The idea of the public depot is to show ‘the back of the museum’, Klaassen explains. What happens before and after an artwork hangs in the gallery; how are works stored, transported and restored? ‘This part of the museum is not about artistic quality’, says Klaassen. ‘It’s about such questions as: how was a work made, with which materials and how do you treat them? You no longer see the “sanctity” of art in the mass of works. It offers a completely different experience.’ Through this objective approach, the museum hopes to attract new audiences. Its aim is 150,000 to 200,000 visitors per year.
MVRDV’s Maas understood that this requires more than an innovative concept and a glitzy facade. Besides, you may expect something for the entrance fee which at the moment is being proposed around €17.50. He developed a series of ingredients to make a visit to the Depot unforgettable. Trees are being be planted around the building, and a light artwork by Pipilotti Rist is being installed to provide a fairytale atmosphere. ‘It’s a cross between Alice in Wonderland and Night at the Museum,’ says Maas. Then there’s the ‘James Bond’ entrance, invisibly concealed in the facade. At the push of a button, a double door moves forward out of the mirror glass; the technology comes from a manufacturer of passenger buses.
Inside is dominated by the heavy concrete construction needed to create the intricate shell shape and support the roof garden and archives. Maas jokingly calls it Fort Knox, the ultra-secure gold store in America. He wants you to feel that there’s a treasure to guard – after all, the Boijmans collection is worth €8 billion. In addition, there are the collections of private individuals who can rent space there.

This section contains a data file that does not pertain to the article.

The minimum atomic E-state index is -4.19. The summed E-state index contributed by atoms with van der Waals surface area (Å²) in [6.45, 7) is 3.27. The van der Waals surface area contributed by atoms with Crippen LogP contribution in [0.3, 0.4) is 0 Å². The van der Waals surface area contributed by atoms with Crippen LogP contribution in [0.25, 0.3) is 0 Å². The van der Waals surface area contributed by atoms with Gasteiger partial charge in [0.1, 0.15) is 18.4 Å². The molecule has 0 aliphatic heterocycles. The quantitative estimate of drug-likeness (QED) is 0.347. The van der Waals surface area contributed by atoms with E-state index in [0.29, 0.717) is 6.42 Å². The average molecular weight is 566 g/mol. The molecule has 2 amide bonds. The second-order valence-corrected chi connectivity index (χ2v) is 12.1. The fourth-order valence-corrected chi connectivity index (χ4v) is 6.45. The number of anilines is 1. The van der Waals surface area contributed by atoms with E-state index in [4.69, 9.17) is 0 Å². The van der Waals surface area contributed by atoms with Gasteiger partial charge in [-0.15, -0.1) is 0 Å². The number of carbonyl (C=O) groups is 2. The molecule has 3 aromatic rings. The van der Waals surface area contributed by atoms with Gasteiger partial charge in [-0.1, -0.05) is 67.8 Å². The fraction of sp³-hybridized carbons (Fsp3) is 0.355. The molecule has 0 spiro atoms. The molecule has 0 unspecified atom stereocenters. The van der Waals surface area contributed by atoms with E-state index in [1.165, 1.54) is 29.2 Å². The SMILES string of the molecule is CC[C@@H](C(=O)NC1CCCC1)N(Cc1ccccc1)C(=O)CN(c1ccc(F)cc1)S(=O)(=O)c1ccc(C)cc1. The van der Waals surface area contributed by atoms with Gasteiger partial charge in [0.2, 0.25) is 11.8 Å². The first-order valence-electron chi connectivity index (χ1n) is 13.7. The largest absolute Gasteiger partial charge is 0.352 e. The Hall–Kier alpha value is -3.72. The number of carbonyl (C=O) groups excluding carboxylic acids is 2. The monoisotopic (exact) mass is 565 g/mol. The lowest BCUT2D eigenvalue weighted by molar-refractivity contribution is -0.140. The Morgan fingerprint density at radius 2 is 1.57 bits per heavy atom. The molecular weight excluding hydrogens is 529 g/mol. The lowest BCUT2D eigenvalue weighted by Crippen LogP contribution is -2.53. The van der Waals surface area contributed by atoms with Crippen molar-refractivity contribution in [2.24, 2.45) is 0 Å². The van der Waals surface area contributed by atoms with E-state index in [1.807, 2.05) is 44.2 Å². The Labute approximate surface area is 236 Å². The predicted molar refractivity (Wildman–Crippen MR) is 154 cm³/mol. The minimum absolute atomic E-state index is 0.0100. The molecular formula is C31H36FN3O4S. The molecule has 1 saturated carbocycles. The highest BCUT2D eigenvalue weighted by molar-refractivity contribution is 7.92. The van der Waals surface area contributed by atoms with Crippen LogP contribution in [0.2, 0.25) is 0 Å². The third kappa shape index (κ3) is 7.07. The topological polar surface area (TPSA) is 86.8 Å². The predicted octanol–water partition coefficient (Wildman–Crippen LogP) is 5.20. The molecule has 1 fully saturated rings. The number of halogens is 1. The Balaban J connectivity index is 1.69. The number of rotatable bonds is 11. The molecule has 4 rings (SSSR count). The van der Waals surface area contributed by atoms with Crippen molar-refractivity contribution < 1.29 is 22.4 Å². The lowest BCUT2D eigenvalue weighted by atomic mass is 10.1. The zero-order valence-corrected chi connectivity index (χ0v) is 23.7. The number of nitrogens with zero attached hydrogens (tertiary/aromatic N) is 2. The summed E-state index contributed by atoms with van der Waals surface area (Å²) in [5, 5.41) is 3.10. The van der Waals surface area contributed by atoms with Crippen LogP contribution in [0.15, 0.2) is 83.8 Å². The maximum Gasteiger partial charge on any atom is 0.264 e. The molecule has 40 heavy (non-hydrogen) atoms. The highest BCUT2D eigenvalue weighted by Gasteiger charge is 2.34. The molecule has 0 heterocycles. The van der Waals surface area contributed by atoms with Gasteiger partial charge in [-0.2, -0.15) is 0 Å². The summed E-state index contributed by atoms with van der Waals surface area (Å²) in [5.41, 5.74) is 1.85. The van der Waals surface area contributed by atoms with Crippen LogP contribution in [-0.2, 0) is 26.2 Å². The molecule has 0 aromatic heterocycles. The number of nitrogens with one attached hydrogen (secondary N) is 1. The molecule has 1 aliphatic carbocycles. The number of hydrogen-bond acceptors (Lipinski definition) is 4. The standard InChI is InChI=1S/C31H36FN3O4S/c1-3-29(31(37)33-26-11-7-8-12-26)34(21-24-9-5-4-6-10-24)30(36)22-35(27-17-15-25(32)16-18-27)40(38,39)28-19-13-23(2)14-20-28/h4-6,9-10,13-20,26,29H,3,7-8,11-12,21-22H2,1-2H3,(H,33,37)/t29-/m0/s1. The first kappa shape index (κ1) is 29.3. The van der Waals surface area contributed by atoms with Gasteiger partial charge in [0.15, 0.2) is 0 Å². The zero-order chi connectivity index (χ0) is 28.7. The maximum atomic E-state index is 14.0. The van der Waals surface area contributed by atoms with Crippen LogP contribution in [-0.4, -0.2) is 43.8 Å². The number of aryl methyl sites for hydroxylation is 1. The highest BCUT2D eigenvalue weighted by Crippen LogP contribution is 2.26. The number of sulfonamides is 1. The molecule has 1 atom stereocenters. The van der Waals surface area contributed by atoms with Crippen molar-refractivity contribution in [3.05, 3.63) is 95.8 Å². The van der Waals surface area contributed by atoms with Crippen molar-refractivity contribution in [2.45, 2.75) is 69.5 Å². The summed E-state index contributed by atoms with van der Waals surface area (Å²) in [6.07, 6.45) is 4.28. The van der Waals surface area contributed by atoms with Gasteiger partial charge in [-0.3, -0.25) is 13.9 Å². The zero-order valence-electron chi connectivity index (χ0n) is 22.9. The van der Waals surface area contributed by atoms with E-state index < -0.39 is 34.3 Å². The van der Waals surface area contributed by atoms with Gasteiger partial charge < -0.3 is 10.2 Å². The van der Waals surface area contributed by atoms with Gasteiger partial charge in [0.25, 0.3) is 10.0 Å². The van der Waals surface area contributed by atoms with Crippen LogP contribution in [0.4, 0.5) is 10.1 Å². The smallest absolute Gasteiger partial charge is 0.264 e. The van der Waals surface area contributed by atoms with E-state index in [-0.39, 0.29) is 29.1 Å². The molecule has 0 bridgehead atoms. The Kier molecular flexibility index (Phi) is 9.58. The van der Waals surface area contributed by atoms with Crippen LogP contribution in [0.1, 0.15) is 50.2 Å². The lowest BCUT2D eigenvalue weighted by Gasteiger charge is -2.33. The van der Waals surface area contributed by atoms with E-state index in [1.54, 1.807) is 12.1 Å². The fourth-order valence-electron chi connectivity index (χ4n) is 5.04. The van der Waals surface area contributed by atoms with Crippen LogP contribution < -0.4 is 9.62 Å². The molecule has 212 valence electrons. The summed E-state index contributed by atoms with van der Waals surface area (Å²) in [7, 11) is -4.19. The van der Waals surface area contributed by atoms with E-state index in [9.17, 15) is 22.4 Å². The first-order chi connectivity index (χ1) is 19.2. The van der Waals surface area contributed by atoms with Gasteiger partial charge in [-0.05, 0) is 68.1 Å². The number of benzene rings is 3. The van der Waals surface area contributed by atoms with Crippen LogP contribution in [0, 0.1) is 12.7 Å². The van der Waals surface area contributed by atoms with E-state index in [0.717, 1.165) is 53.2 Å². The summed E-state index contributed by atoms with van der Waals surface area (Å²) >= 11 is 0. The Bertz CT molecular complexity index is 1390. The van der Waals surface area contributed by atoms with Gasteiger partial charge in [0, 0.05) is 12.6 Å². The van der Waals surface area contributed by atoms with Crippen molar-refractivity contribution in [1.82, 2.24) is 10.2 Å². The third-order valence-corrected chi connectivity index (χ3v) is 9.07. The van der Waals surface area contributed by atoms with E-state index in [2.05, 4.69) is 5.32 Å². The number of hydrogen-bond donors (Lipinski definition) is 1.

In contrast with the massive concrete walls Maas created a series of transparent spaces that act like shop windows. In the corner of the hall, boxes for loans are made and paintings packed. If you look up you can see how pre-selections for exhibitions are made in the gallery spaces.
From the hall, a long staircase leads criss-cross up through the atrium, a 28.5m-high space that evokes Piranesi's drawings. The 50 safes are located all around. To reach these areas you must book a guided tour, but even if you don’t, there is a lot to see. Works of art will be displayed in 13 enormous steel showcases. The goods lift is a moving shop window. And then there is the large glass lift that takes you to the roof park, which is freely accessible (though you must reserve a time slot online).
The view over the city is spectacular, as is the birch forest that has been built on it, while the reflection of the sun in the mirrored glass facades of the catering pavilion creates a special light. In the pavilion you can drink coffee, rent rooms for events and meetings, and of course there will be art on display.
Let's hope that by September the situation will be normal enough for the festive opening. Meanwhile, on their daily corona walk through the city, residents of Rotterdam can enjoy the sight of the building that, despite its prominent presence, also creates space in the Museum Park, as it catches and throws back views from all sides. The museum received a letter from a Rotterdammer saying he would be very disappointed if the nickname became The Flowerpot, ‘because I think that is very ordinary and does not do justice to the building’. He insists on ‘De BlikVanger’ – the Catcher of the View.